Remember those days of social distancing when the world was just opening up post pandemic? Restaurant after restaurant downed shutters. The gloomy forecast was that dining out would be a casualty and consumers would opt for dine-in. Home chefs emerged and investments moved to cloud kitchens. The National Restaurant Association of India (NRAI) put out alarming statistics saying the restaurant industry had shrunk by 53 per cent in India, resulting in the permanent closure of more than 25 per cent of business operators and nearly 24 lakh job losses.
Cut to present — literally every other week there is a new restaurant opening, one more exciting than the other, in Delhi NCR, Bengaluru, Mumbai and Pune. Delhi NCR alone has so much new on the menu that it is hard to decide which culinary destination to head to. Investors are back in a big way, betting on both fine dining and casual outlets — though ‘gourmet casual’ is the new buzzword. At many of the new places, a star chef is the face of the F&B brand.
Dishing new options
Take Khi Khi, which sounds like a giggle, very appropriate when you consider its vibey fun feel and playful plates and drinks, that opened this May in the Priya Cinema Complex. Put together by chef entrepreneur Tarun Sibal, the gastro bar has fast become a favourite of Delhi’s denizens.
Or take Pincode, seeded by True Palate Café, a company founded three years ago that has invested in several new restaurant brands, whose menu has been created by Masterchef India’s effervescent judge, Chef Kunal Kapoor. Pincode, which promises to bring you timeless recipes in a contemporary avatar, has opened two branches — one in Civil Lines and one in Saket. “It is our sole yearning that every dish on the Pincode menu takes you back in time and kick in the effervescent nostalgia,” says Sumit Wahal, COO of True Café.
Chef Kunal Kapoor also had a hand in a new opening in Noida called Quarter Plate, which too banks on the pull of nostalgia and regional street fare like Ram laddoo chaat. In Noida, another internet star chef, Harpal Singh Sokhi, has opened his Karigari restaurant with much fanfare. Noida is seeing a lot of action. According to reports, 708 restaurant licences have been issued in Noida and Greater Noida in 2023, compared to 332 in 2019.
Meanwhile, True Palate Café, which is also the company pushing Neuma India and Virat Kohli’s world cuisine brand One8 Commune has aggressive plans for its restaurants. “As of now, we have established seven outlets across Delhi NCR, Mumbai, Pune and Kolkata with our latest project launching soon in Bengaluru,” says Wahal, talking about the journey of One8 Commune.
But one of the most disruptive launches in Delhi was Inja (which stands for India and Japan) in March, and Camillo’s in August at The Manor Hotel, the first a fine dining concept and the second a pizzeria. Inja, created by chef Adwait Anantwar has truly stretched the boundaries of imagination presenting familiar Indian flavours with Japanese aesthetics. So well received has it been that the restaurant that was open only in the evenings is now opening for lunch on weekends. “We definitely want to expand our operations across India in due course with interesting and exciting concepts,” says Panchali Mahendra, MD of Dubai-based Atelier Hospitality, which has its eyes on the Indian market.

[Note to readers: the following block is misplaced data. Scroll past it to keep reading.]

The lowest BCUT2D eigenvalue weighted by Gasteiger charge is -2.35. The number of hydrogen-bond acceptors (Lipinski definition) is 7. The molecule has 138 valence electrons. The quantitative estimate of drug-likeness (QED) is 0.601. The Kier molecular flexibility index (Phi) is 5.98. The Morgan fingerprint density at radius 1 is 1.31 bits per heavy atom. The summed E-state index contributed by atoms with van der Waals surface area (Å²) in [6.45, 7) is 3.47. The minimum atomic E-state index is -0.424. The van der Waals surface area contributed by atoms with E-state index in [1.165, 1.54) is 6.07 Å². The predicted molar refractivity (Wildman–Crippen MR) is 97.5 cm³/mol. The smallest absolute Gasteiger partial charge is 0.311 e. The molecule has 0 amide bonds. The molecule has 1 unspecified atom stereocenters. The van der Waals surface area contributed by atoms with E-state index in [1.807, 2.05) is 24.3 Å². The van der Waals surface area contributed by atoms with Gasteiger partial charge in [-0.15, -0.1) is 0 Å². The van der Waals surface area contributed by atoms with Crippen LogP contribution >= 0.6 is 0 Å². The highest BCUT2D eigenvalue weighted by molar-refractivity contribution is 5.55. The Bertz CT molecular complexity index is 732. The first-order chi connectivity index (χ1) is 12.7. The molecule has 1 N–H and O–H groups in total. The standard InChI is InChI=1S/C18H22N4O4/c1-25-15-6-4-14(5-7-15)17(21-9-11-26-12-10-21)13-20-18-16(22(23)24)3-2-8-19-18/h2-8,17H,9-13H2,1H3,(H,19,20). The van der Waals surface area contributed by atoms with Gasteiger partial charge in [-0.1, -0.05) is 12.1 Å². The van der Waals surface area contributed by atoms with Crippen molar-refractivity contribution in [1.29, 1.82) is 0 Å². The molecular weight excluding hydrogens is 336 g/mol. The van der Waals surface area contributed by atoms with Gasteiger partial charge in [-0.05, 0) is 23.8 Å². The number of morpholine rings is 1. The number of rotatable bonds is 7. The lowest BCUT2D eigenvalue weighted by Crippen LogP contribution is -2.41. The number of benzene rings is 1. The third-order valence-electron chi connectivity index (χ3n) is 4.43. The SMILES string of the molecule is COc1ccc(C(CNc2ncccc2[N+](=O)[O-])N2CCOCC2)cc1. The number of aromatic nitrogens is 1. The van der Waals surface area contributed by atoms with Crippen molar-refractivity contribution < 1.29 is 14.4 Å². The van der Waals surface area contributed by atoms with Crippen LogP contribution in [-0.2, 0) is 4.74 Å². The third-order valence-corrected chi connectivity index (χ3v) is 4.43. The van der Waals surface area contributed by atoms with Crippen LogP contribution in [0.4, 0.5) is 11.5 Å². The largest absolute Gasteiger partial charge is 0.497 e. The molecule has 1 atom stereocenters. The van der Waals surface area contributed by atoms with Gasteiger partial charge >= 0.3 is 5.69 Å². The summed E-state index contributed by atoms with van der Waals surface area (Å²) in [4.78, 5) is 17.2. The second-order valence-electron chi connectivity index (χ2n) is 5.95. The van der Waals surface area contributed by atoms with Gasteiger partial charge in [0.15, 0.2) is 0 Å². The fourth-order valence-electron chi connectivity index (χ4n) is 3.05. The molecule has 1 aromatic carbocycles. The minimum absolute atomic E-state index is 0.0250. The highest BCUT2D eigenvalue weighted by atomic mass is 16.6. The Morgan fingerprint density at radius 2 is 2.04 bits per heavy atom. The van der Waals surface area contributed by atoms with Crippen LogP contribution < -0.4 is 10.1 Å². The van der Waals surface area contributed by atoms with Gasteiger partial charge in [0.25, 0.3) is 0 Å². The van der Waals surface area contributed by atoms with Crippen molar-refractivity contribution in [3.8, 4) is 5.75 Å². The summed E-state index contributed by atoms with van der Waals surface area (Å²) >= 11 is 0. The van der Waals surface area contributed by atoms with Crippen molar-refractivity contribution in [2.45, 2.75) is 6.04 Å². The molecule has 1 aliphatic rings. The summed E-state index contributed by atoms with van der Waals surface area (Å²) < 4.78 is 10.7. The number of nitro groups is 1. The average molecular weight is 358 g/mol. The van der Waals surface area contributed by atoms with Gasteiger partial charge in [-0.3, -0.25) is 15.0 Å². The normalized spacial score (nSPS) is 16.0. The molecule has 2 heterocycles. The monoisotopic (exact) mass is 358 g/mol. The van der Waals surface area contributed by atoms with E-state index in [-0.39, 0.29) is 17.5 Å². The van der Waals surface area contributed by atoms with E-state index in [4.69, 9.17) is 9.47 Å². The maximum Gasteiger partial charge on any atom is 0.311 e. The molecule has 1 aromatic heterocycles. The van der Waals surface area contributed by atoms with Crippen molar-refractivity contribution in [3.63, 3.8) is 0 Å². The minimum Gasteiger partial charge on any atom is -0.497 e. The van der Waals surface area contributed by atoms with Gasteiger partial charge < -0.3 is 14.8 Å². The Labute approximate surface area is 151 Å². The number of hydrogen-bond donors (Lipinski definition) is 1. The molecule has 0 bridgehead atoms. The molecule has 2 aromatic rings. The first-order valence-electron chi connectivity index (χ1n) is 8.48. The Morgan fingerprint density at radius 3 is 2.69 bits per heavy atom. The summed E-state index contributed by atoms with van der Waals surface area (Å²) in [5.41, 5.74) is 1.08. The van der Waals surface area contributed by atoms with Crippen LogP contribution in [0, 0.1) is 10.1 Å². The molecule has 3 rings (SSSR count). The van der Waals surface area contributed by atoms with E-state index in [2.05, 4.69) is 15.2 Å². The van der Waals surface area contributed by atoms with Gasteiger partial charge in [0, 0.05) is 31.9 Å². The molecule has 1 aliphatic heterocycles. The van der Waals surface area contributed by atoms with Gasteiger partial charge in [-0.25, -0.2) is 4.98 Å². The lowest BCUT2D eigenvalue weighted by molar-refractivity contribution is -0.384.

In Delhi’s National Gallery of Modern Art, not one but three restaurants have sprung up. There is Amoda, serving Indian cuisine, and The Saddle House, which is continental and pan-Asian, while Cafe Green Lane is a quick-service restaurant.
Changing the recipe
Even as new brands are launching, many of the existing brands are suddenly scaling up and expanding. Diggin has been opening several new outlets. An experimental brand like Burma Burma that disrupted the Asian cuisine market in 2014 with its vegetarian Burmese fare is now expanding furiously. It now has nine restaurants and delivery kitchens across seven cities and the tenth going to open soon in Hyderabad.
Ask Ankit Gupta, Co-Founder of behind Burma Burma, what is leading to the frenzied footfalls in restaurants — is it because of new concepts or revenge dining? He responds, “The YOLO (You Only Live Once) sentiment is undeniably strong among younger consumers and high-net-worth individuals, particularly evident in their consumption patterns when it comes to expensive wines, spirits and visits to Michelin-starred restaurants. We’ve observed a subtle but notable up-tick in the Average Per Consumer (APC) as guests increasingly opt for beverages and desserts in addition to their main courses.” But he says, “It’s important to note that, in India, there hasn’t been any discernible recession, especially within the organised restaurant and bar sector. As we look ahead to the next decade, there’s a palpable sense of promise and optimism, with this sector poised for exceptional growth.”
According to an IMARC report, in 2023-2028, the Indian food service market is expected to grow at a CAGR of 12.58 per cent. While that is encouraging, the F&B brands have to keep evolving and changing the recipe to survive and grow.